Crist not keen on keeping 911 calls secretby Dara Kam | March 9th, 2010
Gov. Charlie Crist said today he may veto a measure that would create a new public records exemption for 911 calls.
First Amendment advocates and some victims vigorously oppose the legislation, the brainchild of House Speaker Larry Cretul and other unidentified House GOP “leaders,” according to Cretul’s spokeswoman Jill Chamberlain.
Cretul believes the calls should be made secret to spare victims from reliving traumatic events when tapes of the emergency calls are broadcast.
But some victims, including the family of one of the most notorious 911-calls-gone wrong kidnap and murder victim Denise Amber Lee, want the calls to remain public to keep dispatchers and law enforcement officials accountable when they err.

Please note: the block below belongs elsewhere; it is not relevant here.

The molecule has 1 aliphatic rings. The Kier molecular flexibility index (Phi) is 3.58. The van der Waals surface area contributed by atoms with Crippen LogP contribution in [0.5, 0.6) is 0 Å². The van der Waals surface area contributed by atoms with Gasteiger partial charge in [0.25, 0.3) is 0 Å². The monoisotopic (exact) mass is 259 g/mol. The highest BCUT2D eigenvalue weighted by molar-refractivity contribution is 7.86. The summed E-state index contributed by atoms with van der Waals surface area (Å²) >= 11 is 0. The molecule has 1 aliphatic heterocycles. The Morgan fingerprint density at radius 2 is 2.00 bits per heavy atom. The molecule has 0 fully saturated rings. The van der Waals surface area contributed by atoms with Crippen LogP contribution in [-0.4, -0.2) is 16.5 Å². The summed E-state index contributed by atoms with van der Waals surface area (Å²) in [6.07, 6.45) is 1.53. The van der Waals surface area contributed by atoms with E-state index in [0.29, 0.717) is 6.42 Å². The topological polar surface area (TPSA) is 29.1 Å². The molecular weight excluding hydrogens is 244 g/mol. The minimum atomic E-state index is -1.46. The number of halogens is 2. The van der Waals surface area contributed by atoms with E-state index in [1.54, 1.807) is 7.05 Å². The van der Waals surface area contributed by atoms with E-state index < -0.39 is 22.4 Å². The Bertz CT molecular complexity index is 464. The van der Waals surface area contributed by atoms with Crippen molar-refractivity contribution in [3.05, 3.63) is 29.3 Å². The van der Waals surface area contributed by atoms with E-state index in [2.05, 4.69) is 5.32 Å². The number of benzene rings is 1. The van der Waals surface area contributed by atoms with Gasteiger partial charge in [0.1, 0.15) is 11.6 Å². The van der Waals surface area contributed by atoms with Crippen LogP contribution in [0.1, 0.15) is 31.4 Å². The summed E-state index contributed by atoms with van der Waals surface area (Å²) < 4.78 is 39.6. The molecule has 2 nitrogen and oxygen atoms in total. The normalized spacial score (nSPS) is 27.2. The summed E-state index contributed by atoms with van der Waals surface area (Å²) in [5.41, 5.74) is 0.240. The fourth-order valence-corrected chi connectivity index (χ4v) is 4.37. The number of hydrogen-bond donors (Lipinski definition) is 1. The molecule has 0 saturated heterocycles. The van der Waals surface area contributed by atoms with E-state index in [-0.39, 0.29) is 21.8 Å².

Crist, whose first act after becoming governor in 2007 was to create the “Office of Open Government,” said he prefers greater openness and transparency.
“What we can learn after the fact many times with these 911 recordings can be beneficial to make sure that it’s done better in the future because you can discover mistakes or maybe better management practices that can be utilized in the application of 911,” Crist said this morning.
“It’s been a great thing for the people, a great thing for safety and it has saved a lot of lives. But if we keep those secret going forward, we might not be able to continue to learn from those experiences as to what might help people in the future,” he said.
The House Government Policy Accountability Council is slated to take up the measure (PCB GAP 10-3, PCB GAP 10-3A) tomorrow morning.